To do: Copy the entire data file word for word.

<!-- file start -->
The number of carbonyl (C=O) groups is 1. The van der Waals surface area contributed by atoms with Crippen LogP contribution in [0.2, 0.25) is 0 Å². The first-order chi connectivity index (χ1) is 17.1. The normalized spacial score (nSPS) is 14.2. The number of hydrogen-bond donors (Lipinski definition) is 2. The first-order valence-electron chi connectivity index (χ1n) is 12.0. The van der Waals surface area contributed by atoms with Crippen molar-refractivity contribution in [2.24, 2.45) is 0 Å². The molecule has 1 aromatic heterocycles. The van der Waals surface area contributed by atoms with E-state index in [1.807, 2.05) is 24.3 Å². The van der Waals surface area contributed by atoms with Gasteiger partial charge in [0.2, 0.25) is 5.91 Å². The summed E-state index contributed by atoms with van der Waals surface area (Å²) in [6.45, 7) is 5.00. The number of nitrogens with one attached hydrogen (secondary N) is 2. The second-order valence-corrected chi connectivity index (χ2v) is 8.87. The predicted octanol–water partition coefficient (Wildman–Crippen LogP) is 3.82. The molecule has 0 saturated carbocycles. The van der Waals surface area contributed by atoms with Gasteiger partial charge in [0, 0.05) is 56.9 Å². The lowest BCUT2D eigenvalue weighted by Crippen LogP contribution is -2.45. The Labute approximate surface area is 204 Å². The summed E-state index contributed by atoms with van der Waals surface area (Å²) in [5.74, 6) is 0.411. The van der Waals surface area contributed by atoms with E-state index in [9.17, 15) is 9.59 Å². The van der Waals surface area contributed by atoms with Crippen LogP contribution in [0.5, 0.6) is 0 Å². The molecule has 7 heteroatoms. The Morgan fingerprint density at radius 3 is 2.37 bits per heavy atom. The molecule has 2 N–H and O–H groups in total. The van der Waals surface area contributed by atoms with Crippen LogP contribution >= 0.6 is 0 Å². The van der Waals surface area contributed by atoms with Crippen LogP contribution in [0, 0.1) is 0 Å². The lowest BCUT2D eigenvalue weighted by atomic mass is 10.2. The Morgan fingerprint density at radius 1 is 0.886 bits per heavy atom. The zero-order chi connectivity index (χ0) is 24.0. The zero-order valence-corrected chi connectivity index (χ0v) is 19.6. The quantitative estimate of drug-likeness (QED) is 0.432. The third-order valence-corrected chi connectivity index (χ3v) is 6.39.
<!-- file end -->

The number of carbonyl (C=O) groups is 1. The van der Waals surface area contributed by atoms with Crippen LogP contribution in [0.2, 0.25) is 0 Å². The first-order chi connectivity index (χ1) is 17.1. The normalized spacial score (nSPS) is 14.2. The number of hydrogen-bond donors (Lipinski definition) is 2. The first-order valence-electron chi connectivity index (χ1n) is 12.0. The van der Waals surface area contributed by atoms with Crippen molar-refractivity contribution in [2.24, 2.45) is 0 Å². The molecule has 1 aromatic heterocycles. The van der Waals surface area contributed by atoms with E-state index in [1.807, 2.05) is 24.3 Å². The van der Waals surface area contributed by atoms with Gasteiger partial charge in [0.2, 0.25) is 5.91 Å². The summed E-state index contributed by atoms with van der Waals surface area (Å²) in [6.45, 7) is 5.00. The number of nitrogens with one attached hydrogen (secondary N) is 2. The second-order valence-corrected chi connectivity index (χ2v) is 8.87. The predicted octanol–water partition coefficient (Wildman–Crippen LogP) is 3.82. The molecule has 0 saturated carbocycles. The van der Waals surface area contributed by atoms with Gasteiger partial charge in [0, 0.05) is 56.9 Å². The lowest BCUT2D eigenvalue weighted by Crippen LogP contribution is -2.45. The Labute approximate surface area is 204 Å². The summed E-state index contributed by atoms with van der Waals surface area (Å²) in [5.74, 6) is 0.411. The van der Waals surface area contributed by atoms with E-state index in [9.17, 15) is 9.59 Å². The van der Waals surface area contributed by atoms with Crippen LogP contribution in [0.5, 0.6) is 0 Å². The molecule has 7 heteroatoms. The Morgan fingerprint density at radius 3 is 2.37 bits per heavy atom. The molecule has 2 N–H and O–H groups in total. The van der Waals surface area contributed by atoms with Crippen LogP contribution >= 0.6 is 0 Å². The van der Waals surface area contributed by atoms with Crippen LogP contribution in [0, 0.1) is 0 Å². The lowest BCUT2D eigenvalue weighted by atomic mass is 10.2. The Morgan fingerprint density at radius 1 is 0.886 bits per heavy atom. The zero-order chi connectivity index (χ0) is 24.0. The zero-order valence-corrected chi connectivity index (χ0v) is 19.6. The quantitative estimate of drug-likeness (QED) is 0.432. The third-order valence-corrected chi connectivity index (χ3v) is 6.39.